Abstract and Introduction
Approximately 27% of adults in the United States live with a disability,* some of whom qualify for Medicare benefits. Persons with disabilities are at increased risk for severe COVID-19–associated outcomes compared with the general population; however, existing studies have limited generalizability† or only pertain to a specific disability (e.g., intellectual). Older age is also associated with COVID-19–associated hospitalization and death, but the extent to which age might contribute to increased risk for severe COVID-19–associated outcomes among persons with disabilities is unknown. To describe the impact of COVID-19 on persons with disabilities and whether and how age contributes to disease rates, CDC assessed COVID-19 cases and hospitalizations during January 2020–November 2021, among Centers for Medicare & Medicaid Services (CMS) Medicare beneficiaries aged ≥18 years who were either eligible because of a disability (disability-eligible§) or only eligible because of age ≥65 years (age-eligible). COVID-19 incidence and hospitalization rates were higher in the disability-eligible group (10,978 and 3,148 per 100,000 population, respectively) throughout the study period compared with the age-eligible group (8,102 and 2,129 per 100,000 population, respectively). Both COVID-19 incidence and hospitalization rates increased with age in both disability- and age-eligible beneficiaries. American Indian or Alaska Native (AI/AN) persons had the highest disability-eligible (4,962 per 100,000) and age-eligible (5,024 per 100,000) hospitalization rates. Among all other racial and ethnic groups, hospitalization rates were higher among disability-eligible than among age-eligible patients. COVID-19 incidence and hospitalization rates among disability-eligible Medicare beneficiaries were disproportionally higher than rates among age-eligible beneficiaries. Collection of disability status as a core demographic variable in public health surveillance data and identification, as well as the addition of disability questions in other existing data sources can guide research and development of interventions for persons with disabilities. Efforts to increase access to and use of COVID-19 prevention and treatment strategies, including activities that support equitable vaccine access regardless of the substantial challenges that older adults and persons with disability face, are critical to reducing severe COVID-19–associated outcomes among these groups.
Medicare fee-for-service claims data, Medicare Advantage Plans encounter data, and Medicare enrollment information were used to identify the first diagnosis or hospitalization¶ for CMS Medicare beneficiaries with COVID-19 during January 2020–November 2021. International Classification of Diseases, Tenth Revision, Clinical Modification (ICD-10-CM) codes B97.29 or U07.1 (starting in April 2020) were used to identify COVID-19 on a claim or encounter record from any health care setting (e.g., outpatient and inpatient hospital). To better evaluate the contribution of age to disease and hospitalization rates, COVID-19 cases and hospitalizations were stratified into two mutually exclusive groups: aged ≥65 years without disability (age-eligible) and aged ≥18 years with disability (disability-eligible); all disability-eligible adults were grouped together, irrespective of age. Approximately 44% of disability-eligible beneficiaries were also aged ≥65 years; these included persons with developmental, sensory, and mobility disabilities, as well as persons with other or uncategorized disabilities.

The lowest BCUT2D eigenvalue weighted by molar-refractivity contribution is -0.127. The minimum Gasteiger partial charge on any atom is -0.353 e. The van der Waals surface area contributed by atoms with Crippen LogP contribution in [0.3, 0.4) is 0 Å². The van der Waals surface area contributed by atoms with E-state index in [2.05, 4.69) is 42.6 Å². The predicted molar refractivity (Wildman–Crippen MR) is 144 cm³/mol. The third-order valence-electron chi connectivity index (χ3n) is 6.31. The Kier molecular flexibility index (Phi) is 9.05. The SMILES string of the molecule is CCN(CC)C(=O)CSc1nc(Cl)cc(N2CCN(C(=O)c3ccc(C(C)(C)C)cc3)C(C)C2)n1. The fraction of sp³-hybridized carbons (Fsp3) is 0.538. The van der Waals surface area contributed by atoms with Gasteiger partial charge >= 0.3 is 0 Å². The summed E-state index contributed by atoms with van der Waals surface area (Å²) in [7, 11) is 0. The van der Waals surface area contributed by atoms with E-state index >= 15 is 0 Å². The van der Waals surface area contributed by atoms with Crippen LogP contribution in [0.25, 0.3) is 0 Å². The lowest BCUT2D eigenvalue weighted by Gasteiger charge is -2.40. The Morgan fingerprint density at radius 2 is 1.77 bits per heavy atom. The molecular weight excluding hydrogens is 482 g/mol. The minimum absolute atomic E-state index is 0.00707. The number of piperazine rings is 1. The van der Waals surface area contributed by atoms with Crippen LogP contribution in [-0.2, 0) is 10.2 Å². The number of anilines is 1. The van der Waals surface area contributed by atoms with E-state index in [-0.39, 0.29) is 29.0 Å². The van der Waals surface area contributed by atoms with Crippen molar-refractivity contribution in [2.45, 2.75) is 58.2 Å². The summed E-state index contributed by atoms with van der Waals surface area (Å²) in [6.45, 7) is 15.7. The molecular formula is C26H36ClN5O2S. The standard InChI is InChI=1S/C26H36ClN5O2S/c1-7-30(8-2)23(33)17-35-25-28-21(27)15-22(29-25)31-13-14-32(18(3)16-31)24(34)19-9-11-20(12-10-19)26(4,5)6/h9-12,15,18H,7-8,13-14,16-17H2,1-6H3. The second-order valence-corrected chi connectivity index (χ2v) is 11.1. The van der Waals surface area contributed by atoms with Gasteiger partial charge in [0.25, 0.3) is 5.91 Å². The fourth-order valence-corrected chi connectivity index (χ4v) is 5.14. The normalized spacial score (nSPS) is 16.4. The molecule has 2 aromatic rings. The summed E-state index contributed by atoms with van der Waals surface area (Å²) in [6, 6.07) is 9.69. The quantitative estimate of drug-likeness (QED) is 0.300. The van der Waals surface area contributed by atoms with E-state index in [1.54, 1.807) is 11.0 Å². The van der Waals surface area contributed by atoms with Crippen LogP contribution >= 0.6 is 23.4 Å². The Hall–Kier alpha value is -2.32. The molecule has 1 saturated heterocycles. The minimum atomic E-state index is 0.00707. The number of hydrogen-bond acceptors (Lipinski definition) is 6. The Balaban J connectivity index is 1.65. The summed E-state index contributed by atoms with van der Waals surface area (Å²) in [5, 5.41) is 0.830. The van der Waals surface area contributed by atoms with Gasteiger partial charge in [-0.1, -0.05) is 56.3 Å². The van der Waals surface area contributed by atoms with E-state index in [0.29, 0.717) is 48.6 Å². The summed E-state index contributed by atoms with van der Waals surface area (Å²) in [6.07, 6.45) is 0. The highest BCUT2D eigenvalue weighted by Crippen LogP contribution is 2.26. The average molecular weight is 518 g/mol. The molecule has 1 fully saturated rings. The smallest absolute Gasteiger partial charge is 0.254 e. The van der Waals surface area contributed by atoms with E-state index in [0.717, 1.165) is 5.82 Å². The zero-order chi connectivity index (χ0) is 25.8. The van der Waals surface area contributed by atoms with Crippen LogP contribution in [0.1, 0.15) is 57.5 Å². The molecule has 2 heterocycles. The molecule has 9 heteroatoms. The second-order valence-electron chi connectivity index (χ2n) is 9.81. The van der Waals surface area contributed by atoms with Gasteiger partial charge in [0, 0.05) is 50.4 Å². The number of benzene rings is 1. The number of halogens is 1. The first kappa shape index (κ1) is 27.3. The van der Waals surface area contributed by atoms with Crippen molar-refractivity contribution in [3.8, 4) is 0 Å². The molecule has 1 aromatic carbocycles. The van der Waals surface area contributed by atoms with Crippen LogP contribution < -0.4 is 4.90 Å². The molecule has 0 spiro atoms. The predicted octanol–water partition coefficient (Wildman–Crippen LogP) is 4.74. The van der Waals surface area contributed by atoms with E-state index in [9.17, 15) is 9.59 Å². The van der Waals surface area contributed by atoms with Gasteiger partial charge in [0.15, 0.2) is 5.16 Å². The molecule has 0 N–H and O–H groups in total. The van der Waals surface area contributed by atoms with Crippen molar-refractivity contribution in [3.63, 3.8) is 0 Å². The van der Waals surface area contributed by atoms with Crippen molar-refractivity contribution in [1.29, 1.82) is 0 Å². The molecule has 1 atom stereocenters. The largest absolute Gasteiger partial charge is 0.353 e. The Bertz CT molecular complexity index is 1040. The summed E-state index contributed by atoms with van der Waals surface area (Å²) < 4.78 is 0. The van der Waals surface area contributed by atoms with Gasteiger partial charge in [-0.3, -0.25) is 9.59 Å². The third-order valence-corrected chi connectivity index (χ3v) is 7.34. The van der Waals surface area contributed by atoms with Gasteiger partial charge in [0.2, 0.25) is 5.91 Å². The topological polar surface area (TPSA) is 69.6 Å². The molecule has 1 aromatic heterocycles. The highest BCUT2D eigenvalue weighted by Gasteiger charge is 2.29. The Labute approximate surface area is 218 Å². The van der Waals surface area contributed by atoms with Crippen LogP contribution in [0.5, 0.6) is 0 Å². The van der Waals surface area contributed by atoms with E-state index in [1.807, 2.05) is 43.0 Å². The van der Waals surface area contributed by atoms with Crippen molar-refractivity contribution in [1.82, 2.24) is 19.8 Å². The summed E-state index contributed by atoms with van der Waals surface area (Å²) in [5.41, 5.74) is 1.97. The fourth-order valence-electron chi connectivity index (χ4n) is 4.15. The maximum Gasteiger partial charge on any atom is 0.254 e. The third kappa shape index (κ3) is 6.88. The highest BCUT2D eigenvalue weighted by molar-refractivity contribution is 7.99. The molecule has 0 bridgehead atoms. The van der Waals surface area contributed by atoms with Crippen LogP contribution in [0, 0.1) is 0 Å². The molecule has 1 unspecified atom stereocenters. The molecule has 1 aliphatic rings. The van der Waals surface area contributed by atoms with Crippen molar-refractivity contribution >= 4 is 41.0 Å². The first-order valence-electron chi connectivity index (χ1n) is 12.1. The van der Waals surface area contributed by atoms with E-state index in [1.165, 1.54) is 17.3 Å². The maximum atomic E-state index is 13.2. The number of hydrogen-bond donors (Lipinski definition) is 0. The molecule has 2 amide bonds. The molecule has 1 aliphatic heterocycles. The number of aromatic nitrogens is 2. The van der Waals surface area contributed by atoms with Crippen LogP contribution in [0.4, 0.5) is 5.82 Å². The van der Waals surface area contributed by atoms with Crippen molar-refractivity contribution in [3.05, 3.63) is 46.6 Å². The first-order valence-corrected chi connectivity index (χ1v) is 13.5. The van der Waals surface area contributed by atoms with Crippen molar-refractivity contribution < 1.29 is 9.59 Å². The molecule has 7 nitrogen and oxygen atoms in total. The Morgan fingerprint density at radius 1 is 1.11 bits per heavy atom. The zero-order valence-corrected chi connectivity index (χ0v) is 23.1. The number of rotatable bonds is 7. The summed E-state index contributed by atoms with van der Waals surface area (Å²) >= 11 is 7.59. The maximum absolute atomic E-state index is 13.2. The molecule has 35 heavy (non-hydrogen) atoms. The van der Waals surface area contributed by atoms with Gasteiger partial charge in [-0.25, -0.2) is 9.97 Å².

Monthly COVID-19 incidence and hospitalization rates were calculated using numbers of COVID-19 cases and hospitalizations among Medicare beneficiaries, divided by the Medicare population, or the population having hospital coverage for each month. Median length of hospital stay, underlying medical conditions, which were defined using measures of Chronic Condition Warehouse chronic disease indicators,** and hospitalization discharge status were compared by eligibility group. Deaths were defined as the number of patients listed as having died on the discharge date (in an inpatient or outpatient setting) or cases for which the inpatient discharge code indicated death. Because previous research suggests that vaccination coverage might differ between disability- and age-eligible groups, with persons with disabilities being less likely to be vaccinated, CMS guidance around analyzing and interpreting COVID-19 vaccine data was considered.†† In keeping with this guidance, COVID-19 vaccination was not included in the analysis, as vaccination records were incomplete or not reflective of vaccine doses administered. Rate differences between groups were tested using two-tailed t-tests for continuous variables and Pearson's chi-square tests for categorical variables; p-values <0.05 were considered statistically significant. Statistical analyses were performed using SAS Enterprise Guide (version 7.1; SAS Institute). This activity was reviewed by CDC and was conducted consistent with applicable federal law and CDC policy.§§